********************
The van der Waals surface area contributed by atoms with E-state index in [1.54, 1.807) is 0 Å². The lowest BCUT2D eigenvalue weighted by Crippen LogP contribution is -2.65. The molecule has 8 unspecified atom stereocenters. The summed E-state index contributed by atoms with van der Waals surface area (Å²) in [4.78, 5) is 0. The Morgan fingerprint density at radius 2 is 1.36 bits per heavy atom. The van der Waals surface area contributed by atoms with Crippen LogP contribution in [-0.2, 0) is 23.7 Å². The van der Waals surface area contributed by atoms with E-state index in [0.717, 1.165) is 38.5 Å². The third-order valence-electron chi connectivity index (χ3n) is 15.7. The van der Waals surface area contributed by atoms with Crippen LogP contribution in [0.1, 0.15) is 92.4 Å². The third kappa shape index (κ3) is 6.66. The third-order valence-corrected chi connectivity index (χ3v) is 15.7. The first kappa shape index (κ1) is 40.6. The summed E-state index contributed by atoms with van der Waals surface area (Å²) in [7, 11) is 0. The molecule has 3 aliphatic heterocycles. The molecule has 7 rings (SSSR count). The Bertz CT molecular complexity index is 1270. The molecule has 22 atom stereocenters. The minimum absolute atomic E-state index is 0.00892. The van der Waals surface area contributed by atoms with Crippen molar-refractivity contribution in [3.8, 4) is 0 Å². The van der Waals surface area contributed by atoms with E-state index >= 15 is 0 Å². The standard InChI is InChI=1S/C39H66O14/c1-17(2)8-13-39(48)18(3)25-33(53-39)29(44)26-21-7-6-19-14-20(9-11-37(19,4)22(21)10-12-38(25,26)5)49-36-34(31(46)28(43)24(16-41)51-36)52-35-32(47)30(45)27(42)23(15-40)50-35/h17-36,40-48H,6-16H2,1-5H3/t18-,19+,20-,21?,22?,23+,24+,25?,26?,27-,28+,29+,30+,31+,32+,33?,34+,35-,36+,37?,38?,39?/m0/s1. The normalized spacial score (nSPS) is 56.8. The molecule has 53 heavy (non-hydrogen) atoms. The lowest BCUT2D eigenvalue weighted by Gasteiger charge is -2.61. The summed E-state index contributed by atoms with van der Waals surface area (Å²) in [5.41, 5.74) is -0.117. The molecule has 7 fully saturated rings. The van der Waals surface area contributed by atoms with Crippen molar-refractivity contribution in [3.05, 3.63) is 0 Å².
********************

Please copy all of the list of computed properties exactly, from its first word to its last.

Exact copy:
The van der Waals surface area contributed by atoms with E-state index in [1.54, 1.807) is 0 Å². The lowest BCUT2D eigenvalue weighted by Crippen LogP contribution is -2.65. The molecule has 8 unspecified atom stereocenters. The summed E-state index contributed by atoms with van der Waals surface area (Å²) in [4.78, 5) is 0. The Morgan fingerprint density at radius 2 is 1.36 bits per heavy atom. The van der Waals surface area contributed by atoms with Crippen LogP contribution in [-0.2, 0) is 23.7 Å². The van der Waals surface area contributed by atoms with E-state index in [0.717, 1.165) is 38.5 Å². The third-order valence-electron chi connectivity index (χ3n) is 15.7. The van der Waals surface area contributed by atoms with Crippen LogP contribution in [0.1, 0.15) is 92.4 Å². The third kappa shape index (κ3) is 6.66. The third-order valence-corrected chi connectivity index (χ3v) is 15.7. The first kappa shape index (κ1) is 40.6. The summed E-state index contributed by atoms with van der Waals surface area (Å²) in [7, 11) is 0. The molecule has 3 aliphatic heterocycles. The molecule has 7 rings (SSSR count). The Bertz CT molecular complexity index is 1270. The molecule has 22 atom stereocenters. The minimum absolute atomic E-state index is 0.00892. The van der Waals surface area contributed by atoms with Crippen molar-refractivity contribution in [3.8, 4) is 0 Å². The van der Waals surface area contributed by atoms with E-state index >= 15 is 0 Å². The standard InChI is InChI=1S/C39H66O14/c1-17(2)8-13-39(48)18(3)25-33(53-39)29(44)26-21-7-6-19-14-20(9-11-37(19,4)22(21)10-12-38(25,26)5)49-36-34(31(46)28(43)24(16-41)51-36)52-35-32(47)30(45)27(42)23(15-40)50-35/h17-36,40-48H,6-16H2,1-5H3/t18-,19+,20-,21?,22?,23+,24+,25?,26?,27-,28+,29+,30+,31+,32+,33?,34+,35-,36+,37?,38?,39?/m0/s1. The normalized spacial score (nSPS) is 56.8. The molecule has 53 heavy (non-hydrogen) atoms. The lowest BCUT2D eigenvalue weighted by Gasteiger charge is -2.61. The summed E-state index contributed by atoms with van der Waals surface area (Å²) in [5.41, 5.74) is -0.117. The molecule has 7 fully saturated rings. The van der Waals surface area contributed by atoms with Crippen molar-refractivity contribution in [3.05, 3.63) is 0 Å².